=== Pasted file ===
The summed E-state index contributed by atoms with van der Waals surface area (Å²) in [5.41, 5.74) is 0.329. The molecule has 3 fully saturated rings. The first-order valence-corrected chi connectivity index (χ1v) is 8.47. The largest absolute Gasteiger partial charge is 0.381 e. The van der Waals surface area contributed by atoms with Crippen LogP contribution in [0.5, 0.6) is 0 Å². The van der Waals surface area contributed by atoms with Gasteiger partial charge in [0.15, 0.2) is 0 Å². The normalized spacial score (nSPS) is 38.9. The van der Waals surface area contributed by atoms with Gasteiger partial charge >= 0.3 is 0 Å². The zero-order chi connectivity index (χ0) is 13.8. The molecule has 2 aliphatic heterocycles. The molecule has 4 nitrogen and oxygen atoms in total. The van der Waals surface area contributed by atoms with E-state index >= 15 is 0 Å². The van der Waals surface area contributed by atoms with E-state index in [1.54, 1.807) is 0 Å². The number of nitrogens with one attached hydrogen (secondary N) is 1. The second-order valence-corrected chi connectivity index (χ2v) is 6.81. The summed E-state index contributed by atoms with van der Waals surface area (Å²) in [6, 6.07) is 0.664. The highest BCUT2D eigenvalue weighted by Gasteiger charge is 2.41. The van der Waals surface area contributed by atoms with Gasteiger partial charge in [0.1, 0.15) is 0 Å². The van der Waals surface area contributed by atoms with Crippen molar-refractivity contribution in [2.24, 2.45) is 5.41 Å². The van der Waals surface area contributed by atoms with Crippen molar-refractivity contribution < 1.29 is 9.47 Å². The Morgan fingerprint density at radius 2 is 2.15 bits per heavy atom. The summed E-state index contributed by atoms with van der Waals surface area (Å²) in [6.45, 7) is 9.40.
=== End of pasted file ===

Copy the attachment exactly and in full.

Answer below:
The summed E-state index contributed by atoms with van der Waals surface area (Å²) in [5.41, 5.74) is 0.329. The molecule has 3 fully saturated rings. The first-order valence-corrected chi connectivity index (χ1v) is 8.47. The largest absolute Gasteiger partial charge is 0.381 e. The van der Waals surface area contributed by atoms with Crippen LogP contribution in [0.5, 0.6) is 0 Å². The van der Waals surface area contributed by atoms with Gasteiger partial charge in [0.15, 0.2) is 0 Å². The normalized spacial score (nSPS) is 38.9. The van der Waals surface area contributed by atoms with Gasteiger partial charge >= 0.3 is 0 Å². The zero-order chi connectivity index (χ0) is 13.8. The molecule has 2 aliphatic heterocycles. The molecule has 4 nitrogen and oxygen atoms in total. The van der Waals surface area contributed by atoms with E-state index >= 15 is 0 Å². The van der Waals surface area contributed by atoms with E-state index in [1.54, 1.807) is 0 Å². The number of nitrogens with one attached hydrogen (secondary N) is 1. The second-order valence-corrected chi connectivity index (χ2v) is 6.81. The summed E-state index contributed by atoms with van der Waals surface area (Å²) in [6, 6.07) is 0.664. The highest BCUT2D eigenvalue weighted by Gasteiger charge is 2.41. The van der Waals surface area contributed by atoms with Gasteiger partial charge in [0.1, 0.15) is 0 Å². The van der Waals surface area contributed by atoms with Crippen molar-refractivity contribution in [2.24, 2.45) is 5.41 Å². The van der Waals surface area contributed by atoms with Crippen molar-refractivity contribution < 1.29 is 9.47 Å². The Morgan fingerprint density at radius 2 is 2.15 bits per heavy atom. The summed E-state index contributed by atoms with van der Waals surface area (Å²) in [6.45, 7) is 9.40.